How to check if the Canadian job is real or fake

In this post, we are going to be sharing with you, How to check if the Canadian job is real or fake. Scammers know that job seeker are in a vulnerable position and are willing to pay for their personal information or even to secure a job in Canada. If you are involved in scams, you are not alone.

Online scams have been on the rise since the epidemic began. Statistics from the Canadian Anti-Fraud Center (CAFC) indicate that there were more than 68,000 fraud cases in 2021, not including December. The total loss was $ 231 million, more than double the 2020 loss.

Knowledge is your best defense against scams. Outside of the CAFC website, the Better Business Bureau (BBB) has a scam tracker that keeps tabs on reports of fraud. In this article, we’ve compiled a list of tips to avoid fake job offers and more to help you find the real deal.


How to avoid job scam offers?

A general rule is that if you think the job offer is valid and very good, you are probably right. Here are some clues that may indicate that you have a fake job offer:

If you don’t apply for it, it’s probably not real.

  • Fake job offers are usually unsolicited. They come from companies you didn’t apply for, jobs you didn’t apply for.

They can offer a very high salary

  • And they may have vague requirements that make them think that someone can be a good candidate (over 18 years of age, no experience required, etc.) they are designed to confuse your emotions so that you think about finding a job.

The sender’s email address may or may not be suspicious.

  • Legitimate business owners use free email services like Gmail, but companies are more likely to have their own domain name in their email address. Remember though, scammers are able to hijack emails from existing companies and pretend to be employers.
  • If you suspect that you have received a fake job offer from a real company – do not reply to emails – contact someone else at that company to see if they have really tried to hold you back.
  • If there is no contact information in the sender’s email, it may be a red flag.

Fake employers may ask you to pay for a job offer.

  • They may give you a check for the purchase of supplies, which proves to be counterfeit and will leave you on the hook for what you bought.
  • You do not have to pay for a valid job offer or do any transaction activities.

They want personal information like your home address and your social insurance number (SIN)

  • Your SIN should never be given unless required by law. Employers only need your SIN after you hire.


Do a simple search before you agree on anything. Do not click on a link, reply to a message or download anything until you are satisfied that you are talking to a legitimate employer. You should have expected their message. Get a quick background check on the sender and the company they represent. Type a company name with “scam” to see if there are any results.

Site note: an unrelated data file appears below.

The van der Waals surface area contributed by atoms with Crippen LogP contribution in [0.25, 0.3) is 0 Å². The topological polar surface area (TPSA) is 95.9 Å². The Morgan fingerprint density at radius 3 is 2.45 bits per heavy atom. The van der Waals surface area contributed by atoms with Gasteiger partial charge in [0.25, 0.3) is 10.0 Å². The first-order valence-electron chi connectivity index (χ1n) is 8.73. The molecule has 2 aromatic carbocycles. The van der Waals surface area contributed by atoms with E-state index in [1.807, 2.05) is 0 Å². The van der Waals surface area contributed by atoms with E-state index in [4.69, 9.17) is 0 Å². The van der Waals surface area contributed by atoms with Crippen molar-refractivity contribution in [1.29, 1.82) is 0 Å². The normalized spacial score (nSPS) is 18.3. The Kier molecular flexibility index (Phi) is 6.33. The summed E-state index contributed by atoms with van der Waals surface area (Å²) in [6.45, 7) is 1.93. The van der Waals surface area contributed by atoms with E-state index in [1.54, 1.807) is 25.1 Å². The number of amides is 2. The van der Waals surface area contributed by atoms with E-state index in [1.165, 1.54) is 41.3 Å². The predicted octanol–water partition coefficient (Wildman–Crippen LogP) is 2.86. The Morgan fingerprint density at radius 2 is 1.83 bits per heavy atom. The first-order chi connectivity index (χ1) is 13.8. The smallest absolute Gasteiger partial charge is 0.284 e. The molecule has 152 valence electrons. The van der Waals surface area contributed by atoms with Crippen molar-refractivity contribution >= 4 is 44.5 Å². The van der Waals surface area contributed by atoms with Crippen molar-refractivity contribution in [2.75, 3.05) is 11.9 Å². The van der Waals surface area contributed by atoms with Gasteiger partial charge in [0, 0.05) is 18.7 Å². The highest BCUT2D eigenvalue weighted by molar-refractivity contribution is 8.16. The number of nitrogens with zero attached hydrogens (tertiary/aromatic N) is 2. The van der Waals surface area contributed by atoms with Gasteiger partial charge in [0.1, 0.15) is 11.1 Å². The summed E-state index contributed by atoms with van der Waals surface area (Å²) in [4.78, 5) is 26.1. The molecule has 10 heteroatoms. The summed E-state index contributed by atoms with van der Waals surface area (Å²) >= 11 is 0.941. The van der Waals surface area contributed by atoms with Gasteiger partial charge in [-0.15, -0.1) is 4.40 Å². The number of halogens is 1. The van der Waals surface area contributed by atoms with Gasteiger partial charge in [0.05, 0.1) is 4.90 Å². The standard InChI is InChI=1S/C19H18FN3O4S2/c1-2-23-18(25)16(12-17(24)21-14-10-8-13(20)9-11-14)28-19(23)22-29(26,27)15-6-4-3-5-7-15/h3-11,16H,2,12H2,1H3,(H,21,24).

If you suspect you have received a fake job offer, you can report it to CAFC and BBB.


Finding Real Job Offers: Network and Apply:

When you get a real job offer, it is from a company you know. Either you applied for it, or you got acquainted with them through networking.

LinkedIn estimates that about 85% of work is available through networking. So if you know people in Canada, ask them for leads.

If you live in Canada, you can also search for employment services provided by your municipality or province. If you are an international student, your university will have the resources to help you find a job.


When you are applying online, try to send your application directly to the company’s website

You can also find resources that are specifically designed to help newcomers find jobs. Immigration, Refugees and Citizenship Canada (IRCC) – Offers free settlement and employment services on their website, which can be used whether you are in Canada or abroad. Canada also has a job bank website where Canadian employers can search for local and international talent.

You can also visit the provincial websites participating in the Atlantic Immigration Program (AIP) to find selected employers looking for foreign workers. In addition, communities participating in the Rural and Northern Migration Pilot (RNIP) may have access to the web pages of their municipality.

When you apply, make sure you have a cover letter and a Canadian-style resume – which usually includes less personal information than is required in other countries. Apply for the job you are applying for. Read the job description carefully. Explain to the hiring director why you are a good fit and how you can benefit the company. Also, do a quick background check on the company to see if it’s a good place to work.

How to check if the Canadian job is real or fake

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